HomeLifePeople in their 50s and 60s most likely to battle ageism

People in their 50s and 60s most likely to battle ageism

You might assume that age discrimination gets worse the older you get. But you’d be wrong, There is one age group that carries the heaviest burden, new research shows.

Like age itself, ageism can creep up on you. But for those in their 50s and 60s, the risk of being overlooked for a job becomes less than subtle.

It is those groups that are most likely to be the victims of ageism, according to the latest research.

A survey of more than 1000 people commissioned by advocacy group EveryAGE Counts found that those in their 60s are most likely to have experienced ageism in the past year, with 37 per cent reporting at least one incident.

Read: Ageism keeping older Australians out of the workforce

For those in their 50s, 26 per cent said they had experienced incidents of ageism. The figure dropped to 20 per cent for those in their 70s and to 15 per cent for those in their 80s.

Interestingly, the survey found that the figure rose again – to 28 per cent – for those aged 90 or older.

Analysis from the survey found that seven out of 10 Australians aged over 50 consider ageism – defined broadly as negative attitudes and beliefs about older people – a serious problem. And EveryAGE Counts director Marlene Krasovitsky said that “should make us all sit up and take notice”.

“This polling shows us that Australians in their 50s and 60s are likely to encounter ageism at work or when applying for jobs,” she said. “Those in their 80s and 90s, conversely, are more likely to report experiencing ageism in the health system, either by being denied treatments or by being ignored in favour of a carer.”

What forms does ageism take?

There are many ways in which you can feel the brunt of ageism, and the EveryAGE Counts survey found that those can also vary within different age groups. The survey focused on eight sub-categories of ageist behaviour:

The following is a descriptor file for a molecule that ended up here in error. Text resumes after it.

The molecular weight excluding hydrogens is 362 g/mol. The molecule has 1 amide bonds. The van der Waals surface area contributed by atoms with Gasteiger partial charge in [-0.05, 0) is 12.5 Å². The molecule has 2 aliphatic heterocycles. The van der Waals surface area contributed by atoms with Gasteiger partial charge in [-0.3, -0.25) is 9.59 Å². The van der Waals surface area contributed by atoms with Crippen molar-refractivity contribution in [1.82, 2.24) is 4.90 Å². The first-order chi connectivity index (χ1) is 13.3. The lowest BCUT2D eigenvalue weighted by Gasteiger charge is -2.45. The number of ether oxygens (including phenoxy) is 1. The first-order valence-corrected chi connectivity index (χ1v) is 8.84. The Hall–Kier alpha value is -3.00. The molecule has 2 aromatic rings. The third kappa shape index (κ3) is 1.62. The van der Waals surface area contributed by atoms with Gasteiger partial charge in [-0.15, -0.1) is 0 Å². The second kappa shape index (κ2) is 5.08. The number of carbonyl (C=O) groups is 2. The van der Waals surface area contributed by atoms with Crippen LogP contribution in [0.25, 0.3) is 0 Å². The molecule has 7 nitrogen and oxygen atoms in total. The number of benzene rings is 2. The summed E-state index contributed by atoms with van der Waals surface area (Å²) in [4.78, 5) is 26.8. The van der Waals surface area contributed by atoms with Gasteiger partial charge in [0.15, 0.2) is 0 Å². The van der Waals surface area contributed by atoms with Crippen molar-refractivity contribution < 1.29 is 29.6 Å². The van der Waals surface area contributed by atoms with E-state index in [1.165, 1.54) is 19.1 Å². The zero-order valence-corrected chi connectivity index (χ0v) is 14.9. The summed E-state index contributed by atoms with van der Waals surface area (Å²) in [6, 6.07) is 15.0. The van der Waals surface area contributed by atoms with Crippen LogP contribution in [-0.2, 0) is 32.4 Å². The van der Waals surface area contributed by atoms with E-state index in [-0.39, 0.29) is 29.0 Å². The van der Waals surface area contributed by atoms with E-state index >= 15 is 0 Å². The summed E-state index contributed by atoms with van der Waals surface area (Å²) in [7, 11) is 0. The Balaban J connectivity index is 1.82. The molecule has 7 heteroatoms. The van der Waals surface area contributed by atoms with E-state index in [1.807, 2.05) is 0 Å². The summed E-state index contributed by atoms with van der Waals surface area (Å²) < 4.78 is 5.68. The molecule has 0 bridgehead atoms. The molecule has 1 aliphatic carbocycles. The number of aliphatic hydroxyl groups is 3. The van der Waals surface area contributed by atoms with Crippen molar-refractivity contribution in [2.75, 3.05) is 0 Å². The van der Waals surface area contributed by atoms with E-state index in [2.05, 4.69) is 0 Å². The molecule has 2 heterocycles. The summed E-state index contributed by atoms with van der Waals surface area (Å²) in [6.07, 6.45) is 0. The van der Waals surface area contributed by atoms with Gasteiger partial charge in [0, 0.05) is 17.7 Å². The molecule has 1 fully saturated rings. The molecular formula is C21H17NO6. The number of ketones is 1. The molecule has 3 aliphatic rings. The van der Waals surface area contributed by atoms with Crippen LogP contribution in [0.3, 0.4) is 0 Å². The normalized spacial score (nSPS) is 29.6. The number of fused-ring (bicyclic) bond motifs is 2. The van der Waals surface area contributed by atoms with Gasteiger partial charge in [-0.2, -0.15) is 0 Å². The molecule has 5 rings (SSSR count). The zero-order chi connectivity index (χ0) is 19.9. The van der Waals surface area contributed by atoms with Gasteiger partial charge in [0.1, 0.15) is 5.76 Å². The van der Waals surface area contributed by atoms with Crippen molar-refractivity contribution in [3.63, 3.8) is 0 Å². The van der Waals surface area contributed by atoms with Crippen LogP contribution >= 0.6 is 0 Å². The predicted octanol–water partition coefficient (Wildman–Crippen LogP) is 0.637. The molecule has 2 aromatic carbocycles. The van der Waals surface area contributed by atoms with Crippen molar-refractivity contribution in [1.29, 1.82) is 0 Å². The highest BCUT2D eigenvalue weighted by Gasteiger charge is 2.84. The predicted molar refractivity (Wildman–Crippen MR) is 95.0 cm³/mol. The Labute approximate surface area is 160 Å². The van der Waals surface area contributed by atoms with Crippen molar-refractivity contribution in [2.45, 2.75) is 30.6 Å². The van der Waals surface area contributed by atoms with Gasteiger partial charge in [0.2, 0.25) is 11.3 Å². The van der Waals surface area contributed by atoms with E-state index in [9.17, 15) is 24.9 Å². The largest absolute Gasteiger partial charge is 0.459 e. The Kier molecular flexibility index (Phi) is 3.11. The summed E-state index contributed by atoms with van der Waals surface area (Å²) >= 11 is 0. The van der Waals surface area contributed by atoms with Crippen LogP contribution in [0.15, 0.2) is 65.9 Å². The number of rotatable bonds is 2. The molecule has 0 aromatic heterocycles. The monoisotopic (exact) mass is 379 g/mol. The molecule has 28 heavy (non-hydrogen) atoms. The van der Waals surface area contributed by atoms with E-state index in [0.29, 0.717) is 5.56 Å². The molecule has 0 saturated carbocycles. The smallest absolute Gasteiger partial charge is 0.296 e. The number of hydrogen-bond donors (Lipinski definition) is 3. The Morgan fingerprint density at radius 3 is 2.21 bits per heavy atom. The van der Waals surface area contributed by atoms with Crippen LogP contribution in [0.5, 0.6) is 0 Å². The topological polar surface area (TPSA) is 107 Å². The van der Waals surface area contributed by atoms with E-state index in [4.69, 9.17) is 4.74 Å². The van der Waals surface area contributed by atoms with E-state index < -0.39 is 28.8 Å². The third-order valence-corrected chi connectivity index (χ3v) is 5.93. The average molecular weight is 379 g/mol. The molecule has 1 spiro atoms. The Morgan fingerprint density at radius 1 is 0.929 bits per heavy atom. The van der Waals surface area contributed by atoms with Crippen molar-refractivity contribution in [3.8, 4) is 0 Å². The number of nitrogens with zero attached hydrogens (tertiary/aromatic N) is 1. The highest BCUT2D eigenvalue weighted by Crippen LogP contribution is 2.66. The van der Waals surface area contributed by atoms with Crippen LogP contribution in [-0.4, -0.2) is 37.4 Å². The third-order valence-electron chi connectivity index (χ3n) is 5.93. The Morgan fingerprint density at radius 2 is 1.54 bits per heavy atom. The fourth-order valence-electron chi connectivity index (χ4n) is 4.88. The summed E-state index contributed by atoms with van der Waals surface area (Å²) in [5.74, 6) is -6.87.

• being the butt of jokes
  • being considered not able to cope with technology
  • having others insist they do things for you that you are capable of doing on your own
  • job rejections
  • being told you’re getting too old for the work you’re doing
  • being denied certain aspects of healthcare because of your age
  • being ignored or made to feel invisible
  • getting ‘talked past’ by a healthcare professional to your companion or caregiver.

Read: Giving out flowers: is this a ‘random act of kindness’ or benevolent ageism?

Looking through that list, I admit to being triggered by some of those. I’m in my late 50s and quite often the target of jokes and jibes about my perceived waning grasp of technology. And it’s my own adult sons targeting me!

Their jibes are friendly, of course, but it would be a lie to say that they don’t occasionally have an effect.

The key is avoiding stereotypes. As we age, there may be an increased risk of slower reaction times. But risk does not equal fact when we look at individuals.

The EveryAGE Counts survey shows that society still needs constant reminding that people in their 50s and 60s are still capable of doing the things they did in their 20s and 30s.

Read: Ageism – just another challenge you face when you hit 60

Ms Krasovitsky told YourLifeChoices that ageism is rife and, alarmingly, highly tolerated.

“Report after report tells us that older people are being discriminated against and that ageism is the number one barrier older people face when they seek work.,” she said.

“If we’re genuine about getting older people into work, we must focus on shifting attitudes and dismantling ageist assumptions and stereotypes.

“It’s the crucial missing piece to creating more inclusive and productive workplaces.

“Even at a time when our economy is facing acute labour market shortages, we still don’t seem able to get past our ageist stereotypes and narrow expectations of older people in work.”

Have you been the victim of ageism? What forms has it taken and how have you reacted? Why not share your experience and thoughts in the comments section below?

Andrew Gigacz
Andrew Gigaczhttps://www.patreon.com/AndrewGigacz
Andrew has developed knowledge of the retirement landscape, including retirement income and government entitlements, as well as issues affecting older Australians moving into or living in retirement. He's an accomplished writer with a passion for health and human stories.


  1. Ageism starts at around 45. After that jobs get harder to get. The only reason 70 & 80 yos don’t get in this survey is simply because most have retired, but you certainly still get discriminated against if you conrtinue to work, and are self employed. People don’t think older people know anything

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